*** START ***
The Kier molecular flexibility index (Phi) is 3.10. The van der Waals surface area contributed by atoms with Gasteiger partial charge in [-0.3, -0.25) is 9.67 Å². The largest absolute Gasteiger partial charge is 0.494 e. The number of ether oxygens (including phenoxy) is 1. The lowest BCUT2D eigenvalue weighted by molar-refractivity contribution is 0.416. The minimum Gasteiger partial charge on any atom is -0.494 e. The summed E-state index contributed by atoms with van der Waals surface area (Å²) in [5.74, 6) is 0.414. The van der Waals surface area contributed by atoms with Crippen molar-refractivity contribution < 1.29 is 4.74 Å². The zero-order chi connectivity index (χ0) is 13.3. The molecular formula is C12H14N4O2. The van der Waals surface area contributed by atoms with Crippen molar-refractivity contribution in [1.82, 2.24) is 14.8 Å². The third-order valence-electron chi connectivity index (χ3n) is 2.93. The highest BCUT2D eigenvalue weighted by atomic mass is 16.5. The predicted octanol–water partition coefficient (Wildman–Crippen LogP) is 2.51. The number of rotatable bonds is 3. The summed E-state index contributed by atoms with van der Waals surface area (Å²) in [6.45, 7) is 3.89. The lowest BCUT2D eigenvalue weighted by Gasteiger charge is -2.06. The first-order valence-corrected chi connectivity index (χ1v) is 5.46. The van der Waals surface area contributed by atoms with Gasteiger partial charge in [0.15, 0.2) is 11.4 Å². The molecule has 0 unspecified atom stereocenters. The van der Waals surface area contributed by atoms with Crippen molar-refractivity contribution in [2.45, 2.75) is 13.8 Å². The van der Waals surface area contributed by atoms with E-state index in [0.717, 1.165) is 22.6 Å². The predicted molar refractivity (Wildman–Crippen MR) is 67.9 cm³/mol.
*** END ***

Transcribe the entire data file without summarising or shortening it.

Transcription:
The Kier molecular flexibility index (Phi) is 3.10. The van der Waals surface area contributed by atoms with Gasteiger partial charge in [-0.3, -0.25) is 9.67 Å². The largest absolute Gasteiger partial charge is 0.494 e. The number of ether oxygens (including phenoxy) is 1. The lowest BCUT2D eigenvalue weighted by molar-refractivity contribution is 0.416. The minimum Gasteiger partial charge on any atom is -0.494 e. The summed E-state index contributed by atoms with van der Waals surface area (Å²) in [5.74, 6) is 0.414. The van der Waals surface area contributed by atoms with Crippen molar-refractivity contribution < 1.29 is 4.74 Å². The zero-order chi connectivity index (χ0) is 13.3. The molecular formula is C12H14N4O2. The van der Waals surface area contributed by atoms with Crippen molar-refractivity contribution in [1.82, 2.24) is 14.8 Å². The third-order valence-electron chi connectivity index (χ3n) is 2.93. The highest BCUT2D eigenvalue weighted by atomic mass is 16.5. The predicted octanol–water partition coefficient (Wildman–Crippen LogP) is 2.51. The number of rotatable bonds is 3. The summed E-state index contributed by atoms with van der Waals surface area (Å²) in [6.45, 7) is 3.89. The lowest BCUT2D eigenvalue weighted by Gasteiger charge is -2.06. The first-order valence-corrected chi connectivity index (χ1v) is 5.46. The van der Waals surface area contributed by atoms with Gasteiger partial charge in [0.15, 0.2) is 11.4 Å². The molecule has 0 unspecified atom stereocenters. The van der Waals surface area contributed by atoms with Crippen molar-refractivity contribution in [2.45, 2.75) is 13.8 Å². The van der Waals surface area contributed by atoms with E-state index in [0.717, 1.165) is 22.6 Å². The predicted molar refractivity (Wildman–Crippen MR) is 67.9 cm³/mol.